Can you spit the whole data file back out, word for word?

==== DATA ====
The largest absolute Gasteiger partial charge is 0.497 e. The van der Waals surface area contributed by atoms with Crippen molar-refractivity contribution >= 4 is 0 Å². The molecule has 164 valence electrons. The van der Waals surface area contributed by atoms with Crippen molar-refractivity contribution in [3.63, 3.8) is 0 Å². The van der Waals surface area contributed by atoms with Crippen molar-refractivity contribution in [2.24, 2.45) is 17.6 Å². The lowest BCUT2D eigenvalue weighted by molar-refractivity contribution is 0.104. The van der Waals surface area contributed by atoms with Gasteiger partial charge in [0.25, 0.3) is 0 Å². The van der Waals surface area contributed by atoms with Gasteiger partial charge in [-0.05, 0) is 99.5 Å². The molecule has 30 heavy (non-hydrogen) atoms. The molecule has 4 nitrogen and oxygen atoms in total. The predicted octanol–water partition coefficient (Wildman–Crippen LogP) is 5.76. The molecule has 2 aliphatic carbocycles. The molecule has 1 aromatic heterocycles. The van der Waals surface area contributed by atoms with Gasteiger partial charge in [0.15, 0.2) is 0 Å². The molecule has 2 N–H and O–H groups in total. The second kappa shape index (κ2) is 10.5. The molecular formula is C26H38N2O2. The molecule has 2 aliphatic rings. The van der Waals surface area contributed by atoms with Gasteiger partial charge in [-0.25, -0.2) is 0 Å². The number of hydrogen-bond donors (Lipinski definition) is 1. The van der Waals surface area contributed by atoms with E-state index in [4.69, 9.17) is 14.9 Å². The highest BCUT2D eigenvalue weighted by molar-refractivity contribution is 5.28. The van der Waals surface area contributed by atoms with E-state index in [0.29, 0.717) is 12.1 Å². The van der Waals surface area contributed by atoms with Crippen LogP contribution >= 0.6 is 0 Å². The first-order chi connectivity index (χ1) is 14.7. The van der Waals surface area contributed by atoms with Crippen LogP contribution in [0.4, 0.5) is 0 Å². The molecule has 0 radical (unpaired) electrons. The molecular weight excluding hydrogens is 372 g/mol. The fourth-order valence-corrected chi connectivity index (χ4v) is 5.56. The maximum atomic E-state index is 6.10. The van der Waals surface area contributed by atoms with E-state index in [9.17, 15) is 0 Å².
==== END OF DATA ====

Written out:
The largest absolute Gasteiger partial charge is 0.497 e. The van der Waals surface area contributed by atoms with Crippen molar-refractivity contribution >= 4 is 0 Å². The molecule has 164 valence electrons. The van der Waals surface area contributed by atoms with Crippen molar-refractivity contribution in [3.63, 3.8) is 0 Å². The van der Waals surface area contributed by atoms with Crippen molar-refractivity contribution in [2.24, 2.45) is 17.6 Å². The lowest BCUT2D eigenvalue weighted by molar-refractivity contribution is 0.104. The van der Waals surface area contributed by atoms with Gasteiger partial charge in [0.25, 0.3) is 0 Å². The van der Waals surface area contributed by atoms with Gasteiger partial charge in [-0.05, 0) is 99.5 Å². The molecule has 30 heavy (non-hydrogen) atoms. The molecule has 4 nitrogen and oxygen atoms in total. The predicted octanol–water partition coefficient (Wildman–Crippen LogP) is 5.76. The molecule has 2 aliphatic carbocycles. The molecule has 1 aromatic heterocycles. The van der Waals surface area contributed by atoms with Gasteiger partial charge in [0.15, 0.2) is 0 Å². The molecule has 2 N–H and O–H groups in total. The second kappa shape index (κ2) is 10.5. The molecular formula is C26H38N2O2. The molecule has 2 aliphatic rings. The van der Waals surface area contributed by atoms with Gasteiger partial charge in [-0.25, -0.2) is 0 Å². The number of hydrogen-bond donors (Lipinski definition) is 1. The van der Waals surface area contributed by atoms with E-state index in [4.69, 9.17) is 14.9 Å². The highest BCUT2D eigenvalue weighted by molar-refractivity contribution is 5.28. The van der Waals surface area contributed by atoms with E-state index in [0.29, 0.717) is 12.1 Å². The van der Waals surface area contributed by atoms with Crippen LogP contribution >= 0.6 is 0 Å². The first-order chi connectivity index (χ1) is 14.7. The van der Waals surface area contributed by atoms with Crippen LogP contribution in [0.4, 0.5) is 0 Å². The molecule has 0 radical (unpaired) electrons. The molecular weight excluding hydrogens is 372 g/mol. The fourth-order valence-corrected chi connectivity index (χ4v) is 5.56. The maximum atomic E-state index is 6.10. The van der Waals surface area contributed by atoms with E-state index in [9.17, 15) is 0 Å².